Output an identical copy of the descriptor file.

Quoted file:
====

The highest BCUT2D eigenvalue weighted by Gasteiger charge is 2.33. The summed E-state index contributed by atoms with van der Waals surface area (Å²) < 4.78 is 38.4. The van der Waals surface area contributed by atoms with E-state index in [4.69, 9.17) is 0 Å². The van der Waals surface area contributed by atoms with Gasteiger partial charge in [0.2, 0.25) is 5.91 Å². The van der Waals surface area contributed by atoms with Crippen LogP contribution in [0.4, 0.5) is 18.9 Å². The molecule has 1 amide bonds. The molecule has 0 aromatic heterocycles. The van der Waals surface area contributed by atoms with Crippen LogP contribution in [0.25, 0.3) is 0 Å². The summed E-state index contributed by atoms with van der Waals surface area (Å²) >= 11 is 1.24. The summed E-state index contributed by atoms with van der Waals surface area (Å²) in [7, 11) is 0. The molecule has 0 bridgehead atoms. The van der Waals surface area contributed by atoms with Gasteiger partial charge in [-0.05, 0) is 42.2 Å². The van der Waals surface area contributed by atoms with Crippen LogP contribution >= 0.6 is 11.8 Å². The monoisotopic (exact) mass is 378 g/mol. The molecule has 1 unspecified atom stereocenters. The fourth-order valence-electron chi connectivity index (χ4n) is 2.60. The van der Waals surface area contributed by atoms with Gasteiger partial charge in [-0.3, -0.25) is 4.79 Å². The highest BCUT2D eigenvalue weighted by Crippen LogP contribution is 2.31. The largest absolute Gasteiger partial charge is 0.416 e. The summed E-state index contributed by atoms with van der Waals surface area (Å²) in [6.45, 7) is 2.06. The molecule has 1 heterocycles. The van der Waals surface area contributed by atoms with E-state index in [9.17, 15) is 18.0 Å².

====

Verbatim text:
The highest BCUT2D eigenvalue weighted by Gasteiger charge is 2.33. The summed E-state index contributed by atoms with van der Waals surface area (Å²) < 4.78 is 38.4. The van der Waals surface area contributed by atoms with E-state index in [4.69, 9.17) is 0 Å². The van der Waals surface area contributed by atoms with Gasteiger partial charge in [0.2, 0.25) is 5.91 Å². The van der Waals surface area contributed by atoms with Crippen LogP contribution in [0.4, 0.5) is 18.9 Å². The molecule has 1 amide bonds. The molecule has 0 aromatic heterocycles. The van der Waals surface area contributed by atoms with Crippen LogP contribution in [0.25, 0.3) is 0 Å². The summed E-state index contributed by atoms with van der Waals surface area (Å²) >= 11 is 1.24. The summed E-state index contributed by atoms with van der Waals surface area (Å²) in [7, 11) is 0. The molecule has 0 bridgehead atoms. The van der Waals surface area contributed by atoms with Gasteiger partial charge in [-0.05, 0) is 42.2 Å². The van der Waals surface area contributed by atoms with Crippen LogP contribution >= 0.6 is 11.8 Å². The monoisotopic (exact) mass is 378 g/mol. The molecule has 1 unspecified atom stereocenters. The fourth-order valence-electron chi connectivity index (χ4n) is 2.60. The van der Waals surface area contributed by atoms with Gasteiger partial charge in [-0.3, -0.25) is 4.79 Å². The highest BCUT2D eigenvalue weighted by Crippen LogP contribution is 2.31. The largest absolute Gasteiger partial charge is 0.416 e. The summed E-state index contributed by atoms with van der Waals surface area (Å²) in [6.45, 7) is 2.06. The molecule has 1 heterocycles. The van der Waals surface area contributed by atoms with E-state index in [9.17, 15) is 18.0 Å².